What was the world's first supersonic wind tunnel? Who built it and how did it work?

All I've found so far is this Wikipedia article that says:

By the end of the war, Germany had at least three different supersonic wind tunnels, with one capable of Mach 4.4 (heated) airflows.

The citation in the article is a dead link.

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    $\begingroup$ The German tunnels were in Aachen (1936, 0.1x0.1 m), Göttingen (1938, 0.11x0.13m) and Peenemünde (1939, 0.4x0.4m, Mach 4.4). $\endgroup$ – Gypaets Dec 10 '16 at 8:11
  • $\begingroup$ @mns Thanks but do you have a source so I can look them up? $\endgroup$ – DrZ214 Dec 10 '16 at 23:17
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    $\begingroup$ I knew about the locations from different sources (Bölkow's "Erinnerungen", some googling...). For the years and cross-sections I looked in the same book as aeroalias answer. However, I'm surprised that the tunnel in Göttingen was built so late: reading the phrase before aeroalias citation ("The first suggestion to build a supersonic wind tunnel according to the vacuum-storage principle was made by Ludwig Prandtl in 1917. [...] however, the tunnel could not be realized until the end of World War One. During the same year...") I'd have though that it was built in the early 20s too. $\endgroup$ – Gypaets Dec 12 '16 at 13:13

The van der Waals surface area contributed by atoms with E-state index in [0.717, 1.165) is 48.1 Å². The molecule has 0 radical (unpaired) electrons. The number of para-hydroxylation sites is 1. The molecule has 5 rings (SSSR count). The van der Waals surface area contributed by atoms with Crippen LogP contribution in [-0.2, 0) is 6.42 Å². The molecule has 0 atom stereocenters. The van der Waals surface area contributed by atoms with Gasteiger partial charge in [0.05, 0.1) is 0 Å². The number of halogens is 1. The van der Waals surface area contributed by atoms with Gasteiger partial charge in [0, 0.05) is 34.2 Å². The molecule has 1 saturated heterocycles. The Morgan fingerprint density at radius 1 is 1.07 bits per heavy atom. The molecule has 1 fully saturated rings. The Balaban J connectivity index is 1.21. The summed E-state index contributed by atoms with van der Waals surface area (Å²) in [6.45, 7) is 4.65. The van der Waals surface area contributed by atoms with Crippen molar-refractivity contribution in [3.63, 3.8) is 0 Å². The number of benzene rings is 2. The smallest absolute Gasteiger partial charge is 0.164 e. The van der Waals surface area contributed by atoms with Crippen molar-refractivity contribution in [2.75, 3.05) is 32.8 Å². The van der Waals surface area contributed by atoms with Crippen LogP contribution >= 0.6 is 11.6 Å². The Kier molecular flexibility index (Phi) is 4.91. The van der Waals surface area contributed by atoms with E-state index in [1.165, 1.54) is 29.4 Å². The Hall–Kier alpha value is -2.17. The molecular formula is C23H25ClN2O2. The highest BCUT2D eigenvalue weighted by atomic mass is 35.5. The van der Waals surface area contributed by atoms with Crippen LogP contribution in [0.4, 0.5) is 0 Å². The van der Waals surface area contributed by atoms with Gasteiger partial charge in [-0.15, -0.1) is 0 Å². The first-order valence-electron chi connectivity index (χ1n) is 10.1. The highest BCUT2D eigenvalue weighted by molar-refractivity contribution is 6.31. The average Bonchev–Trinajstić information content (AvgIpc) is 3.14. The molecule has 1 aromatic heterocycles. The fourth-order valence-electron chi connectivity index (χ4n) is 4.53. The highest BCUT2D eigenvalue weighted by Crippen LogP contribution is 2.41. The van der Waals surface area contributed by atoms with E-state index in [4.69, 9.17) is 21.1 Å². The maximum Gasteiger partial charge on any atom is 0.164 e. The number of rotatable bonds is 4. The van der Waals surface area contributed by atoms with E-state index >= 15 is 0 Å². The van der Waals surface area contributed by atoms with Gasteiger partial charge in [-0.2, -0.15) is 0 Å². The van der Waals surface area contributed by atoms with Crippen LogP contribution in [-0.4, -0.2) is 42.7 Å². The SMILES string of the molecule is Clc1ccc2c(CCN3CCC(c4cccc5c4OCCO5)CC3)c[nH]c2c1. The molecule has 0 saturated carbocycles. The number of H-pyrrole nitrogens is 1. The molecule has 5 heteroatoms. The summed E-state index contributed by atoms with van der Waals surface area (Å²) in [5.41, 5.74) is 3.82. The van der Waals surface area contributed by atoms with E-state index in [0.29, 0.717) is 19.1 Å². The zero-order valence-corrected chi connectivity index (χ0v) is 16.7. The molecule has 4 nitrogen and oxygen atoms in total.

The world's first supersonic wind tunnel started operating in National Physical Laboratory in Teddington, England in 1922.

It basically used a pressure tank upstream, which was used to generate supersonic flow in a cross section of 20.3 mm, which was used to study projectiles.

From the book Aeronautical Research in Germany: From Lilienthal until Today:

During the same year, the National Physical Laboratory (NPL) in Teddington/England started operating, for the first time ever, a supersonic wind tunnel based on the pressure storage principle ...


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